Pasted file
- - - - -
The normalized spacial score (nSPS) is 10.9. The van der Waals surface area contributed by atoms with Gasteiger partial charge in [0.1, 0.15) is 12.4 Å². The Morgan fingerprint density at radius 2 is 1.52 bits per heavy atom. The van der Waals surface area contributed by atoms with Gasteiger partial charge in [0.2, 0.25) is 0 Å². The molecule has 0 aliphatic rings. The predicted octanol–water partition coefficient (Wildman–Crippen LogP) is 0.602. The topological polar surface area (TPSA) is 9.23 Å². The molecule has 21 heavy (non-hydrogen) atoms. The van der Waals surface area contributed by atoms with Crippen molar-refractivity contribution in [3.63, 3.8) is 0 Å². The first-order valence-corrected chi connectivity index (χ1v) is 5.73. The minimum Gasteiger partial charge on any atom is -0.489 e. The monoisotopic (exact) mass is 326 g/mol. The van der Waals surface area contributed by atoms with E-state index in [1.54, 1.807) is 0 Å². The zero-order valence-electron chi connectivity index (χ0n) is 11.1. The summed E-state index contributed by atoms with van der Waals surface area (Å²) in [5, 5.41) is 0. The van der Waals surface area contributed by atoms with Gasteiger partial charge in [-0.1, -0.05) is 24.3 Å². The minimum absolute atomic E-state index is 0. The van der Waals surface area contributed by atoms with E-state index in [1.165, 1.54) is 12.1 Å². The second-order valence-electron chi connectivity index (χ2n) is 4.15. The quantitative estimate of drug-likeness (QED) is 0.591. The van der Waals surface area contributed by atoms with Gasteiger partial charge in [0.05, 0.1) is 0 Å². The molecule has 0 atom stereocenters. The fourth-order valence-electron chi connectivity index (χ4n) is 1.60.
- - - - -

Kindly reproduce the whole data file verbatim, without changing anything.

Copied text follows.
The normalized spacial score (nSPS) is 10.9. The van der Waals surface area contributed by atoms with Gasteiger partial charge in [0.1, 0.15) is 12.4 Å². The Morgan fingerprint density at radius 2 is 1.52 bits per heavy atom. The van der Waals surface area contributed by atoms with Gasteiger partial charge in [0.2, 0.25) is 0 Å². The molecule has 0 aliphatic rings. The predicted octanol–water partition coefficient (Wildman–Crippen LogP) is 0.602. The topological polar surface area (TPSA) is 9.23 Å². The molecule has 21 heavy (non-hydrogen) atoms. The van der Waals surface area contributed by atoms with Crippen molar-refractivity contribution in [3.63, 3.8) is 0 Å². The first-order valence-corrected chi connectivity index (χ1v) is 5.73. The minimum Gasteiger partial charge on any atom is -0.489 e. The monoisotopic (exact) mass is 326 g/mol. The van der Waals surface area contributed by atoms with E-state index in [1.54, 1.807) is 0 Å². The zero-order valence-electron chi connectivity index (χ0n) is 11.1. The summed E-state index contributed by atoms with van der Waals surface area (Å²) in [5, 5.41) is 0. The van der Waals surface area contributed by atoms with Gasteiger partial charge in [-0.1, -0.05) is 24.3 Å². The minimum absolute atomic E-state index is 0. The van der Waals surface area contributed by atoms with E-state index in [1.165, 1.54) is 12.1 Å². The second-order valence-electron chi connectivity index (χ2n) is 4.15. The quantitative estimate of drug-likeness (QED) is 0.591. The van der Waals surface area contributed by atoms with Gasteiger partial charge in [0.05, 0.1) is 0 Å². The molecule has 0 atom stereocenters. The fourth-order valence-electron chi connectivity index (χ4n) is 1.60.